The currently most-recent game in the Hitman series, Blood Money is only slightly dated (from 2006). However, in addition to buying the game itself, it's also possible to play this game through the Gametap online service.
Hitman: Blood Money places you in the shoes of Agent 47, a bald, bar-coded clone assassin used for the most dangerous and discreet assignments. 47 works for the Agency, a contract-supplying organization that hires him for hits on certain important people. To that end, 47 must take out his targets as quietly and discreetly as possible.
Each mission is in itself a sandbox of sorts. There is a large area with a certain number of guards and civilians, as well as your targets. In each mission, you must scope out the area and examine patterns that people move in, who is allowed to go where, and certain areas that offer tactical advantages. Some areas require certain uniforms to get in; to this end, 47 can take costumes off of people that he has knocked out or killed. For example, in one mission, you can't go backstage in a theater unless you have a worker's costume. You must wait until a worker goes into an isolated area, take him out, steal his costume, and hide his body. You have to be careful of where you hide bodies, as well; somewhere with a lid like a garbage bin or a meat locker is generally safe, but simply putting one into a bathroom stall will usually result in it being discovered.
You have a variety of tools to help in your assassinations. The most basic and silent weapon is the fiber wire; sneak up behind a victim and choke him without making any noise or leaving any blood. There are a variety of firearms, ranging from pistols to submachine guns to rifles. Besides traditional stats like rate-of-fire and accuracy, Hitman's firearms also have different levels of how well they can be concealed. For example, pistols can be hidden in your clothes, as well as a variety of carried containers like trays, boxes, and briefcases. If you go through a checkpoint, your clothes will be scanned, but not carried items. This allows you to bring certain weapons through checkpoints. Submachine guns can be concealed in clothes, but not in boxes. Rifles and shotguns cannot be concealed at all. The sniper rifle is a special case; it is disassembled in a case by default, is put together when 47 needs to shoot, and can be taken back apart and put back into the case when your shots are taken.
Agent 47 also has poison syringes that can be used on people or on food items (to poison people who eat it). Finally, 47 has small multi-purpose explosives that can be attached to certain objects, placed in containers, or just left out in the open. These explosives are remote-detonated, but the detonator has a certain range. Every weapon in the game can be upgraded with various scopes, silencers, and ammunition types, allowing you to customize your weapons to your playing style.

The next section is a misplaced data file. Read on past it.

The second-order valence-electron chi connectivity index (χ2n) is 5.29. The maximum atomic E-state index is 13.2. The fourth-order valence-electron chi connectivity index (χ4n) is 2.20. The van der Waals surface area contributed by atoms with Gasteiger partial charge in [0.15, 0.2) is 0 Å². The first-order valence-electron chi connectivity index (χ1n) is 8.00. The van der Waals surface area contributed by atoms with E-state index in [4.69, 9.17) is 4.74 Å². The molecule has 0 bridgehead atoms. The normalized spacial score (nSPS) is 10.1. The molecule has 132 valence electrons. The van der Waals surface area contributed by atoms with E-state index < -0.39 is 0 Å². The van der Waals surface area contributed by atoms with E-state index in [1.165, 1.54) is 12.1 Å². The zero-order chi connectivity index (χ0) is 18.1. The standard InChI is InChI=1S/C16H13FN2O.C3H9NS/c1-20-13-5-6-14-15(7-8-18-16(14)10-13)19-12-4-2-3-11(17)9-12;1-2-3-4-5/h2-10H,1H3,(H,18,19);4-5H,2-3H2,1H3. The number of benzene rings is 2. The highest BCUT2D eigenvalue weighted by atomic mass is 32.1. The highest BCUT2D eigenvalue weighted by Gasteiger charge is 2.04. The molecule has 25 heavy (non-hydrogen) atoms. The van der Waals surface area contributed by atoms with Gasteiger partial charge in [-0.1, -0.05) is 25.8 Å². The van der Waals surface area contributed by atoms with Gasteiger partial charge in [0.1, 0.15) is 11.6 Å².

The gameplay in Blood Money rewards stealth highly. The AI increases noticeably with the difficulty, and despite patrolling predetermined routes for the most part, they will notice discrepancies and problems with a reasonable amount of accuracy. Things like blood stains, bodies, and suspicious noises will cause enemies to be more suspicious and more alert. Even civilians are obstacles, as a civilian who sees you doing something suspicious or illegal will go and report you to the police. In each mission, there's always at least one "stealthy" way of killing off a target with little to no suspicion. Whether it's a series of disguises that grant you access to the target's inner sanctum, where you can sneak up on him and push him off his balcony, or a discreet poisoning of a target's private pot of soup, or replacing a stage gun with a real gun, there's always at least one of dealing with a target that leaves you almost completely free of suspicion. At the end of each mission, the amount of noise you made (how many people saw you kill someone and lived, whether or not you were caught on camera) and the amount of violence used (how many people you killed besides the target, what type of people they were ) is added up for a "notoriety rating" - a scale from 1 to 100 that determines how suspicious of you people are. A low notoriety means that you can get away with a lot and not be suspected; a high notoriety means that, by your face alone, people are going to be suspicious of you and sneaking through areas with disguises will be much harder. It's possible to spend money (earned from doing missions) on bribes so that your notoriety rating goes down.
The best part of the gameplay is how open it is. There are always a few ways that things are meant to be done, but these are optional. Depending on how you want to play, you can use a huge array of methods to take out a target. Each level really feels like an area full of living, breathing people, instead of an obstacle course that you need to get through. Getting through an area to your target requires good reconnaissance and a sound plan based on observation and timing, and it's really satisfying to see everything come together.
Graphics and sound-wise, Blood Money is slightly dated, but still good. Everything is solid and serves its role; the only thing that's questionable is the physics, as dragging a body (by one of its limbs) usually is messy and awkward and difficult to control. However, in almost every other respect, Blood Money is a technically good game. Combined with its fun gameplay, Blood Money definitely deserves a 9/10.